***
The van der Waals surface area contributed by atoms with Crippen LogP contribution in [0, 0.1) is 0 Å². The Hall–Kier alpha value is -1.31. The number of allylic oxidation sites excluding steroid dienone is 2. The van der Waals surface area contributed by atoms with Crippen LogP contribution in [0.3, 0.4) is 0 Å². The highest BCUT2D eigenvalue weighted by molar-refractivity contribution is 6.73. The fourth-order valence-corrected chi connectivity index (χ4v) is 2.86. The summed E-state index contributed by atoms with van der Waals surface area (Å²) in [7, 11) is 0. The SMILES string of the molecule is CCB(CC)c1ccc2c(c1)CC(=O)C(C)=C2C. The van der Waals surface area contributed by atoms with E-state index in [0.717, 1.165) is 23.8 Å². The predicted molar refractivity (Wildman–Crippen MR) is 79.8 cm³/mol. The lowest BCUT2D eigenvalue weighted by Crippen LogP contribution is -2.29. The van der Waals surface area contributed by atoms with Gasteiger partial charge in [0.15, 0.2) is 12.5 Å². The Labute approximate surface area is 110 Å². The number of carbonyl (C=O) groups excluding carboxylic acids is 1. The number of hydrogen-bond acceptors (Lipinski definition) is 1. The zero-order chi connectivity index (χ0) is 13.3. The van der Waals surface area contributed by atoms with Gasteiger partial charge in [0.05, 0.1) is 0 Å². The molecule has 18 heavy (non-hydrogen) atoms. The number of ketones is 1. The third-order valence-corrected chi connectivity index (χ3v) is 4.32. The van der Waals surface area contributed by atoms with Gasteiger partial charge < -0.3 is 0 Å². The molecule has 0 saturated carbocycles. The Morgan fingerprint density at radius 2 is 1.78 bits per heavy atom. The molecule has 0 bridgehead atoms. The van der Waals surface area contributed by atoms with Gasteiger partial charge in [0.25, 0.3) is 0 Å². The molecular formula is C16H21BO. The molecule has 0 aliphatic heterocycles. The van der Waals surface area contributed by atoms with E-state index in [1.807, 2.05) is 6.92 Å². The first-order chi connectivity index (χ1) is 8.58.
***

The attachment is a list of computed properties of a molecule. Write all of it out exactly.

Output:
The van der Waals surface area contributed by atoms with Crippen LogP contribution in [0, 0.1) is 0 Å². The Hall–Kier alpha value is -1.31. The number of allylic oxidation sites excluding steroid dienone is 2. The van der Waals surface area contributed by atoms with Crippen LogP contribution in [0.3, 0.4) is 0 Å². The highest BCUT2D eigenvalue weighted by molar-refractivity contribution is 6.73. The fourth-order valence-corrected chi connectivity index (χ4v) is 2.86. The summed E-state index contributed by atoms with van der Waals surface area (Å²) in [7, 11) is 0. The SMILES string of the molecule is CCB(CC)c1ccc2c(c1)CC(=O)C(C)=C2C. The van der Waals surface area contributed by atoms with E-state index in [0.717, 1.165) is 23.8 Å². The predicted molar refractivity (Wildman–Crippen MR) is 79.8 cm³/mol. The lowest BCUT2D eigenvalue weighted by Crippen LogP contribution is -2.29. The van der Waals surface area contributed by atoms with Gasteiger partial charge in [0.15, 0.2) is 12.5 Å². The Labute approximate surface area is 110 Å². The number of carbonyl (C=O) groups excluding carboxylic acids is 1. The number of hydrogen-bond acceptors (Lipinski definition) is 1. The zero-order chi connectivity index (χ0) is 13.3. The van der Waals surface area contributed by atoms with Gasteiger partial charge in [0.05, 0.1) is 0 Å². The molecule has 18 heavy (non-hydrogen) atoms. The number of ketones is 1. The third-order valence-corrected chi connectivity index (χ3v) is 4.32. The van der Waals surface area contributed by atoms with Gasteiger partial charge < -0.3 is 0 Å². The molecule has 0 saturated carbocycles. The Morgan fingerprint density at radius 2 is 1.78 bits per heavy atom. The molecule has 0 bridgehead atoms. The van der Waals surface area contributed by atoms with Gasteiger partial charge in [0.25, 0.3) is 0 Å². The molecular formula is C16H21BO. The molecule has 0 aliphatic heterocycles. The van der Waals surface area contributed by atoms with E-state index in [1.807, 2.05) is 6.92 Å². The first-order chi connectivity index (χ1) is 8.58.